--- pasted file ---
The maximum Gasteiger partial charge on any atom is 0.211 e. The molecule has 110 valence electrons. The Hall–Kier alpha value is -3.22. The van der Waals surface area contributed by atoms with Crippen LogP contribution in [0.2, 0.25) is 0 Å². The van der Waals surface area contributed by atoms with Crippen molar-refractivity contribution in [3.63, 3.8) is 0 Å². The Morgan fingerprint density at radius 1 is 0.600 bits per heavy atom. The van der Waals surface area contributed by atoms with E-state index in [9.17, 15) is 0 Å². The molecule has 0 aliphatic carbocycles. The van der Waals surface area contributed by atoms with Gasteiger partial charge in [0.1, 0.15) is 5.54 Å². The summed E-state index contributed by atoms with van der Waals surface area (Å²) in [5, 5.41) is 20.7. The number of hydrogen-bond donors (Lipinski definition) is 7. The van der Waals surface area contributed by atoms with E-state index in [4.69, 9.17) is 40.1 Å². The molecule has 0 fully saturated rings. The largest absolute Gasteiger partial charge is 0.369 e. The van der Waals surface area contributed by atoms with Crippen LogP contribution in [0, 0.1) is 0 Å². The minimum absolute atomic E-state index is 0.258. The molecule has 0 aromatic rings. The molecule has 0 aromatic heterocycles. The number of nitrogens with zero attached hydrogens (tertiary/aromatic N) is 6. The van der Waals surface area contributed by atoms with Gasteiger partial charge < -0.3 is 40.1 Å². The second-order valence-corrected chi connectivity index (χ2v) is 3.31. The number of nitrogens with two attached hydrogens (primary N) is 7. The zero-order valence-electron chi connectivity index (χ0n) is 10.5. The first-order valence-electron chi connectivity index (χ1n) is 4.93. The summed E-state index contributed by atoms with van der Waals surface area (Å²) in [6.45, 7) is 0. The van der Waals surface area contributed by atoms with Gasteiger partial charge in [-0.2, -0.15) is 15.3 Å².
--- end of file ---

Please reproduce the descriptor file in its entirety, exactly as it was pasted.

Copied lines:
The maximum Gasteiger partial charge on any atom is 0.211 e. The molecule has 110 valence electrons. The Hall–Kier alpha value is -3.22. The van der Waals surface area contributed by atoms with Crippen LogP contribution in [0.2, 0.25) is 0 Å². The van der Waals surface area contributed by atoms with Crippen molar-refractivity contribution in [3.63, 3.8) is 0 Å². The Morgan fingerprint density at radius 1 is 0.600 bits per heavy atom. The van der Waals surface area contributed by atoms with E-state index in [9.17, 15) is 0 Å². The molecule has 0 aliphatic carbocycles. The van der Waals surface area contributed by atoms with Gasteiger partial charge in [0.1, 0.15) is 5.54 Å². The summed E-state index contributed by atoms with van der Waals surface area (Å²) in [5, 5.41) is 20.7. The number of hydrogen-bond donors (Lipinski definition) is 7. The van der Waals surface area contributed by atoms with E-state index in [4.69, 9.17) is 40.1 Å². The molecule has 0 fully saturated rings. The largest absolute Gasteiger partial charge is 0.369 e. The van der Waals surface area contributed by atoms with Crippen LogP contribution in [0, 0.1) is 0 Å². The minimum absolute atomic E-state index is 0.258. The molecule has 0 aromatic rings. The molecule has 0 aromatic heterocycles. The number of nitrogens with zero attached hydrogens (tertiary/aromatic N) is 6. The van der Waals surface area contributed by atoms with Gasteiger partial charge < -0.3 is 40.1 Å². The second-order valence-corrected chi connectivity index (χ2v) is 3.31. The number of nitrogens with two attached hydrogens (primary N) is 7. The zero-order valence-electron chi connectivity index (χ0n) is 10.5. The first-order valence-electron chi connectivity index (χ1n) is 4.93. The summed E-state index contributed by atoms with van der Waals surface area (Å²) in [6.45, 7) is 0. The van der Waals surface area contributed by atoms with Gasteiger partial charge in [-0.2, -0.15) is 15.3 Å².